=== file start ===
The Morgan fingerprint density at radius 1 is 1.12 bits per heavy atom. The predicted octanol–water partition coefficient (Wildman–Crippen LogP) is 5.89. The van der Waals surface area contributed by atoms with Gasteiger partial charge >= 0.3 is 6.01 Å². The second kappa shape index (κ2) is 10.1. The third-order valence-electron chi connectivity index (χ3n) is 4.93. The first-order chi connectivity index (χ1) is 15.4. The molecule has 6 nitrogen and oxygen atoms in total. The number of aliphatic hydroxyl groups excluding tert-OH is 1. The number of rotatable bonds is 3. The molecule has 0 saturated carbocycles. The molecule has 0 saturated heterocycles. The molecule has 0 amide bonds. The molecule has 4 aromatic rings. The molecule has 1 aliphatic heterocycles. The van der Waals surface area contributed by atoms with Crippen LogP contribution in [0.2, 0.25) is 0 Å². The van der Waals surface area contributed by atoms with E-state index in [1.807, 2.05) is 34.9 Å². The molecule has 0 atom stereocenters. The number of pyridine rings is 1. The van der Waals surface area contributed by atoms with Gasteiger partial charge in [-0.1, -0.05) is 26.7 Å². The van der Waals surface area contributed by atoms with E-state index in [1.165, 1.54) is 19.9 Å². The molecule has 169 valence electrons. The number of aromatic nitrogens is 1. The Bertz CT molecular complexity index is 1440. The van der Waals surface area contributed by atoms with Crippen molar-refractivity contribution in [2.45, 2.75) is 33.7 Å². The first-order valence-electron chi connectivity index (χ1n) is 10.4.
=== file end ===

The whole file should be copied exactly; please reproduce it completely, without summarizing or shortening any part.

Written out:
The Morgan fingerprint density at radius 1 is 1.12 bits per heavy atom. The predicted octanol–water partition coefficient (Wildman–Crippen LogP) is 5.89. The van der Waals surface area contributed by atoms with Gasteiger partial charge >= 0.3 is 6.01 Å². The second kappa shape index (κ2) is 10.1. The third-order valence-electron chi connectivity index (χ3n) is 4.93. The first-order chi connectivity index (χ1) is 15.4. The molecule has 6 nitrogen and oxygen atoms in total. The number of aliphatic hydroxyl groups excluding tert-OH is 1. The number of rotatable bonds is 3. The molecule has 0 saturated carbocycles. The molecule has 0 saturated heterocycles. The molecule has 0 amide bonds. The molecule has 4 aromatic rings. The molecule has 1 aliphatic heterocycles. The van der Waals surface area contributed by atoms with Crippen LogP contribution in [0.2, 0.25) is 0 Å². The van der Waals surface area contributed by atoms with E-state index in [1.807, 2.05) is 34.9 Å². The molecule has 0 atom stereocenters. The number of pyridine rings is 1. The van der Waals surface area contributed by atoms with Gasteiger partial charge in [-0.1, -0.05) is 26.7 Å². The van der Waals surface area contributed by atoms with E-state index in [1.165, 1.54) is 19.9 Å². The molecule has 169 valence electrons. The number of aromatic nitrogens is 1. The Bertz CT molecular complexity index is 1440. The van der Waals surface area contributed by atoms with Crippen molar-refractivity contribution in [2.45, 2.75) is 33.7 Å². The first-order valence-electron chi connectivity index (χ1n) is 10.4.